Balance is very important in parkour and self-defense. These parkour balance training exercises will improve your balance and will also:
- Build resilient joints.
- Cultivate body awareness.
- Improve all over body strength.
- Increase your focus levels.
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Parkour Balance Training
You will want to be able to do all these exercises on a round rail. In most places, the round rail is the hardest, common, urban structure to balance on. Progress to this by starting on the ground, then on ledges, flat planks, square rails, etc.
First, you need to be able to get into the squat position on the ground.
If you do not have the flexibility for this, do these two yoga stretches to improve.
Once you can do a squat on the ground, do it on the rail.
To begin with, you can hold onto it. Then once you have found your balance/confidence, let go.
It may help to focus your gaze on a single point in front of you.
When you are ready try standing on the rail for as long as you can.
Doing squats on the rail is a great strength building exercise.
Make sure you can do at least ten squats on the ground before trying them on the rail.
Even better is to do jumping squats which combines the squat with the box jump. When you are confident you can use the box jump to get up onto the rail.
The following description of the jumping squat is an extract from the book “Daily Health and Fitness” by Sam Fury.
***Start of Extract***
Stand straight with your feet shoulder-width apart.
As you breathe in, squat down as low as you can. Keep your back straight and come up on your toes as you squat. Put your arms out to your front. This will help keep your back straight.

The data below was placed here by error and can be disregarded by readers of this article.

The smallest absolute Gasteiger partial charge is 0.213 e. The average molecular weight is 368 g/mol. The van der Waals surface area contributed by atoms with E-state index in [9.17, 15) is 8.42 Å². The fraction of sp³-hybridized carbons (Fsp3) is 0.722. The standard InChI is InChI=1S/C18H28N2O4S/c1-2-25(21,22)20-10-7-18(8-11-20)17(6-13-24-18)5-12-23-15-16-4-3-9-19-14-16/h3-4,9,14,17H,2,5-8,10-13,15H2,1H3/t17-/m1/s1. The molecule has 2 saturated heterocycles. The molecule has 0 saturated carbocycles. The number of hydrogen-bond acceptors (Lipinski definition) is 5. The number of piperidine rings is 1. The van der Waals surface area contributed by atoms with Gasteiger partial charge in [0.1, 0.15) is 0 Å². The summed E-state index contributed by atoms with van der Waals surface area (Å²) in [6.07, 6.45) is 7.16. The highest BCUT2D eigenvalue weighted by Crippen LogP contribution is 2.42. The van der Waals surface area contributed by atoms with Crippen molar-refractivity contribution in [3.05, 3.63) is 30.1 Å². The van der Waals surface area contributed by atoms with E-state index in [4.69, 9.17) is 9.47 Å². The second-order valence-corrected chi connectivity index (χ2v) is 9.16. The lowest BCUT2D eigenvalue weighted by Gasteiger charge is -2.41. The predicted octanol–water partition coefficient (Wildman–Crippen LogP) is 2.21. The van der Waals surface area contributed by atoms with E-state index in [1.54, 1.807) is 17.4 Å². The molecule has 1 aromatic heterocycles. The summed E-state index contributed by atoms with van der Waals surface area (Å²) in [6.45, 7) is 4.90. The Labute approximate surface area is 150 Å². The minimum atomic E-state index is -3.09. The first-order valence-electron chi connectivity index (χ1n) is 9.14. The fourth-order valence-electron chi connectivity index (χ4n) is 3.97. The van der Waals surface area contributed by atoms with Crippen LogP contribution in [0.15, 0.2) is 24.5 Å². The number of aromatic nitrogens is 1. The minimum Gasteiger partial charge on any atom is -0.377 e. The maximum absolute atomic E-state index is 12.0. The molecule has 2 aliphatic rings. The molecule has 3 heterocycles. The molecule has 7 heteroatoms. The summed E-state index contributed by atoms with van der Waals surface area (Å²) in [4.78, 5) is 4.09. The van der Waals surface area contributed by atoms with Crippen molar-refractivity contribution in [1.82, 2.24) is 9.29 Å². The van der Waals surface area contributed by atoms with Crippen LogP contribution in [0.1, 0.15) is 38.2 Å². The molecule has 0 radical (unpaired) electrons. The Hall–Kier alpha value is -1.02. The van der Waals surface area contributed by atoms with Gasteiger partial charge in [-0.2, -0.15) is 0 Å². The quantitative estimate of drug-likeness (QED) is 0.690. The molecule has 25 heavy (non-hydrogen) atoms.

Spring up as you exhale and jump as high as you can. Tuck your legs up as high as possible on the outside of your elbows. Try to keep your back straight. This is actually a box jump.
Land as soft as you can and adopt a crouching squat position.
Note: If you cannot do a jumping squat you can build up to them by doing regular squats first. Do as explained above but without the jump.
***End of Extract***
The next step is to walk. Walk forward a bit, then turn around and walk back.
It will help to start on something easier than a rail. At the most basic level you can follow a line on the ground, then use a wide plank and get thinner as you progress.
The key to keeping balance is correct posture. As you walk, keep your chest up, knees a little bent, and your bum over your heels. Take each step toes first.
To begin with, go slow and use “airplane arms” until you are confident. Stop to regain balance when needed.
Try walking backward also.
Note: In a real-life scenario, it is better to use a money traverse or catwalk on the rail. These two methods will give you more control and a lower profile.
Rail Balance Routine
Once you can do all the above things you can put them into a short rail balancing routine.
Jump up on to the rail and get balanced in the squat position. Do a few squats on the rail, stand, walk forward, turn around, walk backward, catwalk.
Increase difficulty with inclined rails.
When you want to become a beast of balance you can move from the rail to slacklining. Do the rail balancing routing on the slack-line.
Slacklining is like tightrope walking. Most people use a piece of webbing tied between two anchor points, usually trees. The webbing is dynamic (stretchy), flat, and a few inches wide.
To learn more about slackening including the various types and how to set one up visit:
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